glasses? With an app called Field Trip. Where does that information you’ll
hear come from? Google is an advertising company, so it will probably
come from people who want to sell you things. We could do better.
Our role in all this
When information is readily available on the inside of our glasses as we
walk down the street, will social sciences and humanities scholars be
contributing to it? Will we be integral to the many others spaces where
knowledge is being created and shared? And if our work is occurring in
the open, for all to see, will it still be scholarship?
If the answer to these questions is even a tentative yes, we need to provide space for new ways of practising the social sciences and humanities.
To be clear, I’m not suggesting that we adopt these exact models of research, writing, publishing and communicating. In a few months some of
the methods, tools and practices I’ve described will already be out of date.
As with everything now, it’s in flux. Nor, to be clear, am I saying that we
should stop researching in libraries and archives, stop writing articles,
stop publishing in prestigious journals, or stop communicating via long-established outlets. These ways of being have served us well for generations.
What I am suggesting is that we make room within the academy for
both established and new methods. Let’s enlarge the boundaries so that:
• a close analysis of our sources can be accompanied by a distant reading
of vast datasets;
• writing with text goes hand in hand with digital maps, audio, video and
other forms of digital expression;
• publishing with a reflective, time-intensive peer review goes together
with publishing that which is most valued in an online community; and
• creation of knowledge by scholars alone is accompanied by the sharing
or even co-creating of knowledge with citizen scholars.
The new paradigm defined around digital media and the Internet means
that knowledge exists in a world of limitless boundaries. But scholarship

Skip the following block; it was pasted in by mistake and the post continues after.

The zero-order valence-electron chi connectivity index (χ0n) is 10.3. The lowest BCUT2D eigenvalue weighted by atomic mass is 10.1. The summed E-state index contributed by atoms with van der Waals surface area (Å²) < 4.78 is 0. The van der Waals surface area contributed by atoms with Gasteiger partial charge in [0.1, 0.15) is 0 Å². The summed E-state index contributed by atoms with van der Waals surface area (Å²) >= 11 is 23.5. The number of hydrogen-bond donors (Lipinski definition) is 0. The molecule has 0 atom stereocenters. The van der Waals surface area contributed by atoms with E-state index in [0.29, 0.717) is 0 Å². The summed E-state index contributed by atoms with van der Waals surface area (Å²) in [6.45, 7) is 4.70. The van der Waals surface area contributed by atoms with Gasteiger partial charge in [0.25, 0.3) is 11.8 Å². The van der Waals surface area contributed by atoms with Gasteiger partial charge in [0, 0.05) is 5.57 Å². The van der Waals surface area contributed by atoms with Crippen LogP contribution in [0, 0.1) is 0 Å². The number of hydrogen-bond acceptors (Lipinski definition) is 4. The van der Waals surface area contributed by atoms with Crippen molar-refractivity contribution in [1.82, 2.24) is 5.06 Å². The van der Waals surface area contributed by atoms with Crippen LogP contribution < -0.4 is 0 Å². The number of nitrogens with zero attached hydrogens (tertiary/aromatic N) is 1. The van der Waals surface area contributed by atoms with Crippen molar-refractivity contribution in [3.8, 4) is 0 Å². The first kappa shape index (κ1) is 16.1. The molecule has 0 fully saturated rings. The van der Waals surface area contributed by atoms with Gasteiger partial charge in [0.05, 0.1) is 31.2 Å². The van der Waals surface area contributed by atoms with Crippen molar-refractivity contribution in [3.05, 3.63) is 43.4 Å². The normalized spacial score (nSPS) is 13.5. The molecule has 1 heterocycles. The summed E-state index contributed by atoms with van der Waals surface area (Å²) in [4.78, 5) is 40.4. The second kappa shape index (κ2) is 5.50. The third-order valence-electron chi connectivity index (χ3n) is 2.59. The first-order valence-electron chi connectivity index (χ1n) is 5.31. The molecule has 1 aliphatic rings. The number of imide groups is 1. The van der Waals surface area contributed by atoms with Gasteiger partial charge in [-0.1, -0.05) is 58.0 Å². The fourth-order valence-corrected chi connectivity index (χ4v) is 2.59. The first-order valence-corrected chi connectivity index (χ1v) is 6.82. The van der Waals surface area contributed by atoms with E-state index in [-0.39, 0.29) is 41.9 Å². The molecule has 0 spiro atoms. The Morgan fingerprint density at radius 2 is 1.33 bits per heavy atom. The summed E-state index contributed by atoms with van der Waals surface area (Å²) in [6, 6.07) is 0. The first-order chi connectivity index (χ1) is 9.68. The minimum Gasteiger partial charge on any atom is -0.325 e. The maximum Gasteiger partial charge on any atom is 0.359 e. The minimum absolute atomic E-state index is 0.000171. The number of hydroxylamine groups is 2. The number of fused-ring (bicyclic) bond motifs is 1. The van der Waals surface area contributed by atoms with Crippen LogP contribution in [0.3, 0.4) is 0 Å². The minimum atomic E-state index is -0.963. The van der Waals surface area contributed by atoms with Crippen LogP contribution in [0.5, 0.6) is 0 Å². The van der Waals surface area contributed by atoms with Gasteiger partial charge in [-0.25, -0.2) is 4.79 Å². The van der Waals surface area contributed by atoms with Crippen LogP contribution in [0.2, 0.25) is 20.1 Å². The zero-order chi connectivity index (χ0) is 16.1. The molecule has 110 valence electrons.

requires boundaries. We see that tension in the English title of Congress
2014 – Borders, without Boundaries. So we need to determine what to
keep – what borders to guard – and where to experiment – what boundaries
to push past.
Established, accomplished scholars in the academy have a special role
to play here. With decades of experience, they know what boundaries to
guard, and which to push past, and have moved their research domains
in directions these wouldn’t otherwise have gone. They are in a position
to work alongside those scholars who are experimenting with how we research, write, publish and communicate. Let’s together ask questions of our
practice and determine where to be imaginative and experimental in our
answers. Let’s engage in the practice of critical reflection that has powered
the social sciences and humanities in the past and will propel them into
I remember well Brock’s last Congress, in 1996. I’ve got a good idea
of what it will be like in 2014. Let’s imagine what Congress, indeed what
the social sciences and humanities, will look like, when Congress returns
to Brock … in 2032. Let’s together imagine a social sciences and humanities
with scholarly borders, but limitless boundaries.
Kevin Kee is associate vice-president, research (social sciences and humanities), and holder of the Canada Research Chair in Digital Humanities at Brock University. This article was
adapted from the Big Thinking lecture Dr. Kee gave at the 2013 annual meeting of the Royal
Society of Canada, in Banff, Alberta. Congress 2014 runs from May 24 to May 30.